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Respir Care. 2019 Sep;64(9):1049-1056. doi: 10.4187/respcare.06550. Epub 2019 Mar 26.

Impact of Gas Masks on the Work of Breathing and Breathing Pattern in Subjects With Stable COPD.

Author information

1
Centre de Recherche de l'Institut Universitaire de Cardiologie et de Pneumologie de Québec, Université Laval, Quebec City, Quebec, Canada.
2
Centre de Recherche de l'Institut Universitaire de Cardiologie et de Pneumologie de Québec, Université Laval, Quebec City, Quebec, Canada. francois.lellouche@criucpq.ulaval.ca.

Abstract

BACKGROUND:

The gas mask constitutes the main respiratory protective equipment in a chemical, biological, radiological, or nuclear environment. The aim of the study was to evaluate the impact of the gas mask on respiratory pattern, gas exchange, and indexes of respiratory effort in patients with moderate to severe stable COPD.

METHODS:

Crossover evaluation with 3 randomized-order, 10-min conditions: at rest and with and without a gas mask using 2 different filtered cartridges, each with a distinct inspiratory resistance (cartridge A = 3.5 cm H2O; cartridge B = 2.2 cm H2O, both at 1 L/s). The study involved 8 subjects with COPD, and breathing patterns, indexes of respiratory effort, and capillary blood gases were evaluated. Comparisons of these parameters were made between the tested conditions.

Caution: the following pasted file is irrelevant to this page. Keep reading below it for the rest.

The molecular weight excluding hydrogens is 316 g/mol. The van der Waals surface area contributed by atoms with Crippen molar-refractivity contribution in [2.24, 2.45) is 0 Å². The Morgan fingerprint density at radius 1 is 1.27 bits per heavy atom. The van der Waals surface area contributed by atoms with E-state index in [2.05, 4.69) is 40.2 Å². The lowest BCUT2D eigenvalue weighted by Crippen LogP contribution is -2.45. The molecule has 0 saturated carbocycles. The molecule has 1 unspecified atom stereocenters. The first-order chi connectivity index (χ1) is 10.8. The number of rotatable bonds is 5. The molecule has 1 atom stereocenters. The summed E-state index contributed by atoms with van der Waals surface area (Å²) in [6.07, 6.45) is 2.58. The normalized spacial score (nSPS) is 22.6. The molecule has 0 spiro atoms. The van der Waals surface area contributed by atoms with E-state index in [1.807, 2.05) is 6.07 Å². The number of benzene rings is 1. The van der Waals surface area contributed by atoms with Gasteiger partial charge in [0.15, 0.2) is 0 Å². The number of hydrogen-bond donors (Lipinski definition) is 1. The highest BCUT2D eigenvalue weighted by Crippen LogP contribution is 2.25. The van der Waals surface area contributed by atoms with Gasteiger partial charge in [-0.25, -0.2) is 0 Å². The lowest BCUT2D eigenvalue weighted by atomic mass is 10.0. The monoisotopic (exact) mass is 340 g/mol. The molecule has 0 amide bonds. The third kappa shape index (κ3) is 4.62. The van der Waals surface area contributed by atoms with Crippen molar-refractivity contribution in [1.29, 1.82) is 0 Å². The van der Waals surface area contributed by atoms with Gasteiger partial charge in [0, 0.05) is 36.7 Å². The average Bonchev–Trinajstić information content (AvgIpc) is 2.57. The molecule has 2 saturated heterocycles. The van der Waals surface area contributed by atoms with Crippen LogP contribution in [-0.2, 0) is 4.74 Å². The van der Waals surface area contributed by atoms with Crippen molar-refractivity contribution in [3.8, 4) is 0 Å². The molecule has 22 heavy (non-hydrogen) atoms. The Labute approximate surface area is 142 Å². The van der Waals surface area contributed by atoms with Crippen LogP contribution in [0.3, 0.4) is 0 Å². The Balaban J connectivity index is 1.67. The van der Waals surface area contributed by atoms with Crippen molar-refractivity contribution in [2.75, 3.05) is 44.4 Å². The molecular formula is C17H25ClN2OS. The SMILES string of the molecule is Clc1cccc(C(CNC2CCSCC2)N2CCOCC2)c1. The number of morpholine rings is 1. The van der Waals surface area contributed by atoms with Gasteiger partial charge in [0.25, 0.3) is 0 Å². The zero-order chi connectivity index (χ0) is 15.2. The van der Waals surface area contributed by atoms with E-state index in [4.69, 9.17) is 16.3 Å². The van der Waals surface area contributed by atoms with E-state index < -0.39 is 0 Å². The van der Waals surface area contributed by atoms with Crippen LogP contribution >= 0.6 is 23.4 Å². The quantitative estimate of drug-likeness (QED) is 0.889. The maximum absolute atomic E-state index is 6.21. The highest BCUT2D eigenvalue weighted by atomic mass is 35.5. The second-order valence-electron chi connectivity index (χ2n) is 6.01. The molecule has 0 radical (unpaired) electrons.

RESULTS:

Mean subject age was 69 y, and mean FEV1 = 1.3 L (47% predicted). Short-term utilization of the gas mask was associated with a significant increase in the indexes of effort in comparison to baseline without a mask. The esophageal product-time product significantly increased in comparison with baseline (cartridge A = 281 ± 65 cm H2O/s/min, cartridge B = 253 ± 47 cm H2O/s/min, and baseline = 184 ± 46 cm H2O/s/min, P < .001). There were negligible changes in the breathing pattern and gas exchange.

CONCLUSIONS:

Indexes of respiratory effort increased slightly in subjects with stable COPD while using a gas mask. This effect was likely related to increased inspiratory resistance when the mask was worn. These data are reassuring for the potential short-duration use of such protection for patients with moderate to severe COPD.

KEYWORDS:

CBRNE (chemical, biological, radiological, nuclear and explosive); COPD; breathing pattern; gas mask; respiratory protective devices; work of breathing

PMID:
30914496
DOI:
10.4187/respcare.06550

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